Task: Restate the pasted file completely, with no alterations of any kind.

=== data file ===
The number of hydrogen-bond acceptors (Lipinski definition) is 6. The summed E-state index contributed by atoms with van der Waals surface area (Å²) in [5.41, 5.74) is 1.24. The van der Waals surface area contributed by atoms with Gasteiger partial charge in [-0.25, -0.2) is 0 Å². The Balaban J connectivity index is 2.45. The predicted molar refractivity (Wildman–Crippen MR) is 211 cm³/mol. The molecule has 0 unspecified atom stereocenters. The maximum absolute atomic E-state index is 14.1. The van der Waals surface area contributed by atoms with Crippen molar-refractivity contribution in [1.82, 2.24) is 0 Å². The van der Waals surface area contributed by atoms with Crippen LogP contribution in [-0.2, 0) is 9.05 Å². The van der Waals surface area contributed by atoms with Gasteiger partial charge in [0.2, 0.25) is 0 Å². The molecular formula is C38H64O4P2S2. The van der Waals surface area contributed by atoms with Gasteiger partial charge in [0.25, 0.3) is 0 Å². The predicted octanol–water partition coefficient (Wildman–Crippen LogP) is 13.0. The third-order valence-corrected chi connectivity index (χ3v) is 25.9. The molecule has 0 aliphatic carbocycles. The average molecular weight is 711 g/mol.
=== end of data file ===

The number of hydrogen-bond acceptors (Lipinski definition) is 6. The summed E-state index contributed by atoms with van der Waals surface area (Å²) in [5.41, 5.74) is 1.24. The van der Waals surface area contributed by atoms with Gasteiger partial charge in [-0.25, -0.2) is 0 Å². The Balaban J connectivity index is 2.45. The predicted molar refractivity (Wildman–Crippen MR) is 211 cm³/mol. The molecule has 0 unspecified atom stereocenters. The maximum absolute atomic E-state index is 14.1. The van der Waals surface area contributed by atoms with Crippen molar-refractivity contribution in [1.82, 2.24) is 0 Å². The van der Waals surface area contributed by atoms with Crippen LogP contribution in [-0.2, 0) is 9.05 Å². The van der Waals surface area contributed by atoms with Gasteiger partial charge in [0.2, 0.25) is 0 Å². The molecular formula is C38H64O4P2S2. The van der Waals surface area contributed by atoms with Gasteiger partial charge in [0.25, 0.3) is 0 Å². The predicted octanol–water partition coefficient (Wildman–Crippen LogP) is 13.0. The third-order valence-corrected chi connectivity index (χ3v) is 25.9. The molecule has 0 aliphatic carbocycles. The average molecular weight is 711 g/mol.